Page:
We live on a placid island of ignorance in the midst of black seas of infinity, and it was not meant that we should voyage far.
That is not dead which can eternal lie, yet with stranger aeons, even Death may die.
All life is only a set of pictures in the brain, among which there is no difference betwixt those born of real things and those born of inward dreamings, and no cause to value the one above the other.
Bunch together a group of people deliberately chosen for strong religious feelings, and you have a practical guarantee of dark morbidities expressed in crime, perversion, and insanity.
I am writing this under an appreciable mental strain, since by tonight I shall be no more. Penniless, and at the end of my supply of the drug which alone makes life endurable, I can bear the torture no longer; and shall cast myself from this garret window into the squalid street below.
Sometimes I believe that this less material life is our truer life, and that our vain presence on the terraqueous globe is itself the secondary or merely virtual phenomenon.
I have looked upon all that the universe has to hold of horror, and even the skies of spring and the flowers of summer must ever afterward be poison to me. But I do not think my life will be long. As my uncle went, as poor Johansen went, so I shall go. I know too much, and the cult still lives.
There is no field other than the weird in which I have any aptitude or inclination for fictional composition. Life has never interested me so much as the escape from life.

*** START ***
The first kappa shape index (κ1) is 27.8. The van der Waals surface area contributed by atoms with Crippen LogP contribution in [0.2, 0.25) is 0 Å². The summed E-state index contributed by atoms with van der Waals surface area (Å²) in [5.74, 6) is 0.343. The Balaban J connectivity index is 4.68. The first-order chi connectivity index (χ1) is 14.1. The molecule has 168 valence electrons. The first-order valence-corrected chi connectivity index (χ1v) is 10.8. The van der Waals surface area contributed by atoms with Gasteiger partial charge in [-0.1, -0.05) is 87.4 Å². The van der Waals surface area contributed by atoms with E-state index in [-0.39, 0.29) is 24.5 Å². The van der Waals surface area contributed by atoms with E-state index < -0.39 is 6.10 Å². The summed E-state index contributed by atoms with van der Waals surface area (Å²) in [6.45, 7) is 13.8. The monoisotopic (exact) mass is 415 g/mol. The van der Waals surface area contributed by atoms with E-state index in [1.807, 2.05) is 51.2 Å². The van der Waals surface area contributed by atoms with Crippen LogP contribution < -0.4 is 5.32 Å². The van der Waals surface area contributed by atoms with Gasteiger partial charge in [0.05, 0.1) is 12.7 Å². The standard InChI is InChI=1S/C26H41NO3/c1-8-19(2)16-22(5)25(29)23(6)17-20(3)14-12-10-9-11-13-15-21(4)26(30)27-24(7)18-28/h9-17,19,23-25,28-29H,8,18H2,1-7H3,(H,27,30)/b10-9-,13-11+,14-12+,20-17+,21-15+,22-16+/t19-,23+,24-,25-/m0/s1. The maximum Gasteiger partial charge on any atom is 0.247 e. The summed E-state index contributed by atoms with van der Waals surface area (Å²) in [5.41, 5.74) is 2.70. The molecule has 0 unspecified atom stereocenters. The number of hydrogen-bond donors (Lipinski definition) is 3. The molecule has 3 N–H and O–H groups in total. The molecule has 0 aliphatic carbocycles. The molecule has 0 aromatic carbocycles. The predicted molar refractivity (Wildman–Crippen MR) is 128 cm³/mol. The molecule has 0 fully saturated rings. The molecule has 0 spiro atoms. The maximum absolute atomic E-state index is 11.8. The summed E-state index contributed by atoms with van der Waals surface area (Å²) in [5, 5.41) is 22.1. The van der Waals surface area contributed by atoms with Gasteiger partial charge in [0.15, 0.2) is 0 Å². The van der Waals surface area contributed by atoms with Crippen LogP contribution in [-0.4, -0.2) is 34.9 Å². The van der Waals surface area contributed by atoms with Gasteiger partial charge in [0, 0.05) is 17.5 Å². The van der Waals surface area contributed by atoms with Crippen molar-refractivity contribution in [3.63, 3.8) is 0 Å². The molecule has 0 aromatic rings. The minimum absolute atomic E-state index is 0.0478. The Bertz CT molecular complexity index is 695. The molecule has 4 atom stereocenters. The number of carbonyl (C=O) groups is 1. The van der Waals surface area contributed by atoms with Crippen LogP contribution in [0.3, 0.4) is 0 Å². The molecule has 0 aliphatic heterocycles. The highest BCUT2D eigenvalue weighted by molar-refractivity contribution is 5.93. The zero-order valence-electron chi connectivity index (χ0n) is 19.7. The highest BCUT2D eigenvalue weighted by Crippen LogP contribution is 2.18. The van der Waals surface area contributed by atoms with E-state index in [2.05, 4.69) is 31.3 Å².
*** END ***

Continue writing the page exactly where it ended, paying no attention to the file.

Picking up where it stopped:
If religion were true, its followers would not try to bludgeon their young into an artificial conformity; but would merely insist on their unbending quest for truth, irrespective of artificial backgrounds or practical consequences.
To the scientist there is the joy in pursuing truth which nearly counteracts the depressing revelations of truth.
I never ask a man what his business is, for it never interests me. What I ask him about are his thoughts and dreams.
The end is near. I hear a noise at the door, as of some immense slippery body lumbering against it. It shall not find me. God, that hand! The window! The window!
That was the end of our voluntary searchings in the caverns of dream. Awed, shaken, and portentous, my friend who had been beyond the barrier warned me that we must never venture within those realms again.
Who knows the end? What has risen may sink, and what has sunk may rise. Loathsomeness waits and dreams in the deep, and decay spreads over the tottering cities of men.
Heaven knows where I'll end up - but it's a safe bet that I'll never be at the top of anything! Nor do I particularly care to be.
Toil without song is like a weary journey without an end.
Ocean is more ancient than the mountains, and freighted with the memories and the dreams of Time.
Madness rides the star-wind... claws and teeth sharpened on centuries of corpses... dripping death astride a bacchanale of bats from nigh-black ruins of buried temples of Belial...
I am disillusioned enough to know that no man's opinion on any subject is worth a damn unless backed up with enough genuine information to make him really know what he's talking about.
What a man does for pay is of little significance. What he is, as a sensitive instrument responsive to the world's beauty, is everything!
Above the mists on Hatheg-Kla, earth's gods sometimes dance reminiscently; for they know they are safe, and love to come from unknown Kadath in ships of clouds and play in the olden way, as they did when earth was new and men not given to the climbing of inaccessible places.
I fear my enthusiasm flags when real work is demanded of me.
But more wonderful than the lore of old men and the lore of books is the secret lore of ocean.
The most merciful thing in the world... is the inability of the human mind to correlate all its contents.
But are not the dreams of poets and the tales of travellers notoriously false?